BrainCells Inc. Announces Results from Exploratory Phase 2a Trial of BCI-540 in Depression With Anxiety

Source Press Release
Company BrainCellsThe University of British Columbia 
Tags Trial Results, Phase II, Central Nervous System
Date June 14, 2010

Positive Signal Observed in Difficult-to-Treat Patient Population 

SAN DIEGO, Calif., June 14, 2010 – BrainCells  Inc., a company leading the scientific research of neurogenesis using its proprietary neural stem cell platform technology to identify novel compounds for the treatment of central nervous system (CNS) diseases, announced today findings from an exploratory, dose ranging Phase 2a clinical trial not powered for statistical significance. The trial evaluated BCI-540 for the treatment of patients with major depressive disorder (MDD) with anxiety who had previously failed an average of two antidepressants. While there was no difference between the overall treatment group and placebo on scales for depression and anxiety, further analysis showed a positive efficacy signal in a subset of patients with MDD and general anxiety disorder (GAD), which warrants further study.  

“Co-morbid depression and anxiety remains a significant unmet need, representing approximately 40 percent of depressed patients. BCI-540 elicited a stronger response in this group of patients, providing us direction for additional studies to better understand its therapeutic potential,” said Allan Young, MB, ChB, Ph.D., FRCPsych, FRCPC, director of the Institute of Mental Health at the University of British Columbia and lead investigator of the trial. “I look forward to its next step in development.”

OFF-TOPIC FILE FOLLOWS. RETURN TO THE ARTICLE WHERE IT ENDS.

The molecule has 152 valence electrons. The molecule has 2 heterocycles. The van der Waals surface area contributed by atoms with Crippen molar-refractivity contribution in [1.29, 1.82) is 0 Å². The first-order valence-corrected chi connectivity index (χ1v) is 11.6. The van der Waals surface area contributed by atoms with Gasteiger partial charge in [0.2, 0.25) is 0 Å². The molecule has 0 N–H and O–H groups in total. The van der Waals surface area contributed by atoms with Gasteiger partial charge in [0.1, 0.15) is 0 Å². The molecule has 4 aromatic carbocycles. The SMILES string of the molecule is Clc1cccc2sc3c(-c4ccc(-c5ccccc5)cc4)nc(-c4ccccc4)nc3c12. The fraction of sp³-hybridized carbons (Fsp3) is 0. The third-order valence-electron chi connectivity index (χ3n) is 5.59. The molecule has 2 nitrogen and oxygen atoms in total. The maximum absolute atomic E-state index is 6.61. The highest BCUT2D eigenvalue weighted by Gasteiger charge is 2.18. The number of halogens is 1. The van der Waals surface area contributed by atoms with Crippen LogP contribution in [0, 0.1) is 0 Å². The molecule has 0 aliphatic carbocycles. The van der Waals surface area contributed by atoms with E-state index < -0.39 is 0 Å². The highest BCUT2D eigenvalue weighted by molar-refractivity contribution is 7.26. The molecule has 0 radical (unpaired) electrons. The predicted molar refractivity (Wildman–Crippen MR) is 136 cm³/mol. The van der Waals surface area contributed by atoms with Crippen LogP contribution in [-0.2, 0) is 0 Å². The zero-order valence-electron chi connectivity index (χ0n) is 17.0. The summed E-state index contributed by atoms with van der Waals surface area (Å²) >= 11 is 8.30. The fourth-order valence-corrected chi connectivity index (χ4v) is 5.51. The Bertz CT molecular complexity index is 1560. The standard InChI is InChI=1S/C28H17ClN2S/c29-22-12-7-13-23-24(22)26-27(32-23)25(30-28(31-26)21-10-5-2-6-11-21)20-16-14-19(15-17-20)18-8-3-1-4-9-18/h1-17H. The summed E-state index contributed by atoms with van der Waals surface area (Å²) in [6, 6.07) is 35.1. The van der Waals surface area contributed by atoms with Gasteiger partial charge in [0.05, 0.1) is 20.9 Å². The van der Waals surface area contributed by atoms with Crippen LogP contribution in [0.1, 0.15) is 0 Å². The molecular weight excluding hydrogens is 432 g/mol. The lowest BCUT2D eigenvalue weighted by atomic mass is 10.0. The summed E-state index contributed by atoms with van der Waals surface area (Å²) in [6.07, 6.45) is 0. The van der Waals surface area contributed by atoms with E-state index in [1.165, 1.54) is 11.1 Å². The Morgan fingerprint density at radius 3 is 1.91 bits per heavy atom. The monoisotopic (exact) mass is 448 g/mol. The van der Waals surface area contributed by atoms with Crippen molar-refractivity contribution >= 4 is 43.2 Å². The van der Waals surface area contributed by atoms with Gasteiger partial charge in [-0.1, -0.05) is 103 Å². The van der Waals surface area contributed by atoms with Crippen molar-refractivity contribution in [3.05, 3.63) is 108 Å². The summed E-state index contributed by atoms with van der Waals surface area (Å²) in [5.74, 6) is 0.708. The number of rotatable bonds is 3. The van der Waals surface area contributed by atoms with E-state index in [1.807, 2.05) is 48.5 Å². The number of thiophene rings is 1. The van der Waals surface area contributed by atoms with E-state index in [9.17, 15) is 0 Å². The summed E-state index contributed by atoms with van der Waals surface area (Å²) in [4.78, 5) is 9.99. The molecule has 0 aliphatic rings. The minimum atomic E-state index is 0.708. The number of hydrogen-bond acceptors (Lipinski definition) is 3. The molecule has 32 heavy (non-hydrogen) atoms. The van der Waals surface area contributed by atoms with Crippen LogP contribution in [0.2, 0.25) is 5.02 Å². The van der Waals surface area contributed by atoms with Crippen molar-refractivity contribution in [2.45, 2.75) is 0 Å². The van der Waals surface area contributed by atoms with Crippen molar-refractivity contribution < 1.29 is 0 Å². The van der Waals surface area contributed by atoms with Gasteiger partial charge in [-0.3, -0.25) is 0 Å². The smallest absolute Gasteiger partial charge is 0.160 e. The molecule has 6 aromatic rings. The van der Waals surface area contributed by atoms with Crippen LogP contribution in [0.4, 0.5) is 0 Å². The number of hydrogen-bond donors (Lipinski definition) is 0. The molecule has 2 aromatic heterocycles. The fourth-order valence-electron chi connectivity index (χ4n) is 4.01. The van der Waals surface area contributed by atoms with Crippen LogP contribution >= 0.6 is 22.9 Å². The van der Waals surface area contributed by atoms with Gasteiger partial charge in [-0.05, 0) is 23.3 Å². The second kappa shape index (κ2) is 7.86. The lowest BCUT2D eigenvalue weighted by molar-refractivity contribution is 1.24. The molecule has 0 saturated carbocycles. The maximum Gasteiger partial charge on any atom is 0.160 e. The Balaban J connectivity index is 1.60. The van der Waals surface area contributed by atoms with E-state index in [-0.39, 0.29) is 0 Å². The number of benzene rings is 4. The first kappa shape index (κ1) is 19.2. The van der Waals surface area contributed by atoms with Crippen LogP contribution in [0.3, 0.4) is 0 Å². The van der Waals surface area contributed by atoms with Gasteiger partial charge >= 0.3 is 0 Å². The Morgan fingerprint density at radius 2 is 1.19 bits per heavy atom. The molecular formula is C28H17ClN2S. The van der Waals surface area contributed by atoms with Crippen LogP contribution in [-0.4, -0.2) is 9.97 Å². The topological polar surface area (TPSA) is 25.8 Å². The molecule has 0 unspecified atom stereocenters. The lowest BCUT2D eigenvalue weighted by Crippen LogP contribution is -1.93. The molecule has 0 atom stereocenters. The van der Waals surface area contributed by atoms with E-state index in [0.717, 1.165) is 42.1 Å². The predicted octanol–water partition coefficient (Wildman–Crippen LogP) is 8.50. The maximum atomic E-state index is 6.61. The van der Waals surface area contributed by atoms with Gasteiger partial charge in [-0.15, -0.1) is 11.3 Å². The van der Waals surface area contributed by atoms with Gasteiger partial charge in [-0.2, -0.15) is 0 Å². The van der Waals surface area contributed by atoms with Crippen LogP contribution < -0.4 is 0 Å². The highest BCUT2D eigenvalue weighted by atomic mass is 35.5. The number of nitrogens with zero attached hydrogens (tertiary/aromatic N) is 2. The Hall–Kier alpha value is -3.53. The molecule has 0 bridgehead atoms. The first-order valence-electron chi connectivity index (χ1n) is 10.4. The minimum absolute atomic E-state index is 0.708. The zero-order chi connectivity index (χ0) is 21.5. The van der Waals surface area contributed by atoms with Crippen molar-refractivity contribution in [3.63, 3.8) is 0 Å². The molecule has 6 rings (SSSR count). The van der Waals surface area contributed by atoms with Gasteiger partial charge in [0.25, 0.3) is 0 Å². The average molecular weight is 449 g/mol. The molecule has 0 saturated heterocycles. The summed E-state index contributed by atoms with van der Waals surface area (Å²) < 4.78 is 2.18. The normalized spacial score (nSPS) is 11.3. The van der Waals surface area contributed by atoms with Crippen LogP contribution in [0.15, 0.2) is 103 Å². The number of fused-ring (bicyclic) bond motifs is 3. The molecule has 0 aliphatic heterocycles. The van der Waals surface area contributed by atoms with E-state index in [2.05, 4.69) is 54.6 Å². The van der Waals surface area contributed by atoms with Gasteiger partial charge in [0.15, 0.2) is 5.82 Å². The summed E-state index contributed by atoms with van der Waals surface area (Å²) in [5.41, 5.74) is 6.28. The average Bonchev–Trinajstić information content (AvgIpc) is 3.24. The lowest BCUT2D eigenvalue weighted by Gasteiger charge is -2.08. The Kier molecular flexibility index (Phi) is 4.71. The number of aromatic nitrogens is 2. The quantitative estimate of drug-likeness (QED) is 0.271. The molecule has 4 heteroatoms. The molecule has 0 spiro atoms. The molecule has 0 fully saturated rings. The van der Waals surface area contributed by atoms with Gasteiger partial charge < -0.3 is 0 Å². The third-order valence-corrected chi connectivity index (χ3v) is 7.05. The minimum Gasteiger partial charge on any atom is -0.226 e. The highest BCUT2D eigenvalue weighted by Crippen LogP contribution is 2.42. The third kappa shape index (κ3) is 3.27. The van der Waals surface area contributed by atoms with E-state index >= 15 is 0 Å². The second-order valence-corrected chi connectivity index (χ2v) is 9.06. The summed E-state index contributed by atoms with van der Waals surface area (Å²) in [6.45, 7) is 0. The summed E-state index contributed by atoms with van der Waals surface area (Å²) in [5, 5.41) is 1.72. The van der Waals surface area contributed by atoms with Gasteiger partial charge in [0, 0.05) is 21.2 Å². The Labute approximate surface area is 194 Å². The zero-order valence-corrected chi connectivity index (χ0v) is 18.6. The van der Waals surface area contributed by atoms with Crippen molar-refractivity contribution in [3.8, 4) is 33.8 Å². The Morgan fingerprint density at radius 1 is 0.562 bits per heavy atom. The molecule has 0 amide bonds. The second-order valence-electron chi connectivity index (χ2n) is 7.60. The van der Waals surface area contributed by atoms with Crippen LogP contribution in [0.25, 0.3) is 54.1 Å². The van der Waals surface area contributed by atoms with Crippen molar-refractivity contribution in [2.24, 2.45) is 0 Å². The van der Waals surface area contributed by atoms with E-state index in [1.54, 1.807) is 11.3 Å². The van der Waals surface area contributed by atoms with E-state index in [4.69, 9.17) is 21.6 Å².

The six-week trial was randomized, double-blind and placebo-controlled to determine whether 80 milligrams of BCI-540 dosed orally once or three times daily (TID) improves symptoms in patients with MDD and anxiety who had previously failed an average of two antidepressants. The trial measured change from baseline at week two, four and six for 101 evaluable patients with a variety of commonly used patient and physician-rated scales including the Hamilton Rating Scales for Anxiety (HAM-A) and Depression (HAM-D). 

At week six, in the overall population there was no benefit of BCI-540 on HAM-A or HAM-D compared to placebo. However, in patients who were dosed TID, 36% responded compared to 19% in the placebo group. Within this group, depression symptoms of those with co-morbid GAD improved by 12.2 points on HAM-D compared to 5.5 points in the placebo group (p<0.008). BCI-540 was well tolerated, with a side effect profile similar to placebo. 

“Neurogenesis is an exciting new field that is demonstrating potential in many different CNS diseases including depression and anxiety,” said Carrolee Barlow, M.D., Ph.D., chief scientific and medical officer at BrainCells . “BCI-540 began to separate from placebo by four weeks, which is in line with our understanding of how neurogenesis progresses in the brain. It is an important clinical finding that we’ll take forward as we investigate the therapeutic opportunity of BCI-540 in this difficult-to-treat population.” 

BCI-540 is a bifunctional molecule that works to treat mood disorders through two mechanisms of action, AMPA potentiation and choline uptake enhancement. BrainCells  identified through its platform the compound’s ability to help new neurons differentiate and survive, two important aspects of the neurogenesis process. Experiments conducted by  BrainCells  confirmed appropriate changes in behavioral models for depression, without affecting serotonin levels, potentially eliminating side effects typically associated with selective serotonin reuptake inhibitors (SSRIs) like Prozac. Currently, only 30 to 40 percent of people with depression fully respond to current treatments.

Source: Evaluate™
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